I had the privilege of listening to Sonam Wangchuk during a Press Institute of India(PII)-ICRC award ceremony. Although the evening at the India International Centre, New Delhi, was lit in anticipation of the awards, it was Wangchuk’s speech, with an emotional appeal, that drew my interest and heart. Of all his attributes, it was his humility and modesty that reflected more. He never irons his clothes, as the same amount of energy can be used to light a house in an Indian village. He even prefers taking a train instead of a flight, wherever possible, to reduce the carbon footprint. His sheer conviction, for me, was nothing less than being a guardian of the earth.
At the function, Wangchuk discussed his idea of dedicated ‘pledges’ where people swear to protect planet earth through their small actions. He further explained that this unique idea of ‘voluntary pledges’ was drawn on the background of decentralised planning which is indispensable to reverse the climate vulnerabilities. He said that he seeks every individual to contribute through their actions, not money. “Your efforts will be scored as money. Every step you take that saves energy, saves our climate.”, he said. He reiterated that small acts such as using a bucket instead of a shower, keeping your air-conditioner at 25 degrees, avoiding wastage of food, and saving electricity, if adopted well, have a compounded benefit which will minimise crises like that of Capetown or Shimla in the future.
Solutions, including the ice stupa, are small efforts helping us survive in the mountains. These can work for a few more years but the real solutions lie in big cities. To quote Mahatma Gandhi "live simply so that others may simply live": Sonam Wangchuk @Wangchuk66 #ICRCPIIAwards pic.twitter.com/W2edS7P2lu
— ICRC New Delhi (@ICRC_nd) September 27, 2019
As days passed after the event, I waited to check if ample coverage was given to what was said by him. After all, it was an event flooded with journalists attending the award ceremony with the theme ‘climate-change’. I thought, Sonam Wangchuk’s novel idea of ‘voluntary pledge’ to battle climate change was definitely newsworthy. However, to my bewilderment, not a single newspaper or many news websites whose journalists were present carried the story.
Irony unsheathed itself, when Greta Thunberg’s debates comprehensively pervaded the Indian newspapers and websites, whereas, here, a local resident giving practical solutions with tangible results, was left unnoticed. The war against climate change will require building regional heroes rather than having a ‘global centralised nucleus’. Talking about India, there will be a significant proportion of the population that might not be moved by Greta’s emotional, yet passionate appeal. However, they may associate themselves with the individual that inspired the character of Phunsuk Wangdu, in the successful movie 3-Idiots, who was shown as an innovative spirit. It is here that the media must play its part, by being the appropriate channel to propagate the winds of change.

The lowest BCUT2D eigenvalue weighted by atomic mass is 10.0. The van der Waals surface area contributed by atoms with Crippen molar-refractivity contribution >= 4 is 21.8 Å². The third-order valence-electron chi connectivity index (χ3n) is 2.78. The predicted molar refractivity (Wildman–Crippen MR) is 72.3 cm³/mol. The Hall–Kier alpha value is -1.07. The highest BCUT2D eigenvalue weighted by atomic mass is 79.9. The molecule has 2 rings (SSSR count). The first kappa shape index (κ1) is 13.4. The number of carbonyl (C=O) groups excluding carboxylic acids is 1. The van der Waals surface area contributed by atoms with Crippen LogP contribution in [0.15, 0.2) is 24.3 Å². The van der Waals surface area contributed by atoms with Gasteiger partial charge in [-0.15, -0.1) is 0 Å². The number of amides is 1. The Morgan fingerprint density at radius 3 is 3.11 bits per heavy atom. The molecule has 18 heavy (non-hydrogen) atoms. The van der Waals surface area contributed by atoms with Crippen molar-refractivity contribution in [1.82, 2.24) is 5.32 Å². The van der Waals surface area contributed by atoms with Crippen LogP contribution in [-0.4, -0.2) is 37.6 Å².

Wangchuk was bestowed with the Magsaysay award in 2018, Asia’s highest honour. He is known for his out-of-the-box inventions and is the founder of Student’s Educational and Cultural Movement of Ladakh (SECMOL) that has revolutionised education by adapting to local needs. Moreover, setting an example, the campus of SECMOL is a self-sustaining green building that has zero carbon emissions. The global community recognised Wangchuk’s efforts to restore the environment after his construction of ice-stupas. These ice stupas or ice-glaciers are today miraculously helping change the barren cold desert of Ladakh into a greenbelt.
Another significant challenge in our society is that although every individual appreciates innovation and an idea of change with a round of applause, only a handful among them incorporates these behavioural changes. This battle against the climate-change will demand more. It will seek participation from every corner of the nation. The current lifestyle will have to be adjusted towards a simpler and a more unadorned one.
At present, though the fight against climate change has begun, it remains non-proportional to the real efforts required. Amidst the swirling debate, it is with the same attitude that the 16- year-old climate activist accused the world leaders of failing us on climate. “How dare you!” resonated her ferocious voice in the halls of the United Nations, challenging the leaders and their modus-operandi. While it is good to have a billowing global wave demanding ample protection and restoration of our planet earth, decentralised projects in every country, state, district, and village will be the engines for climate restoration. And, it is for this reason why I feel the unfolding of regional heroes is a desideratum.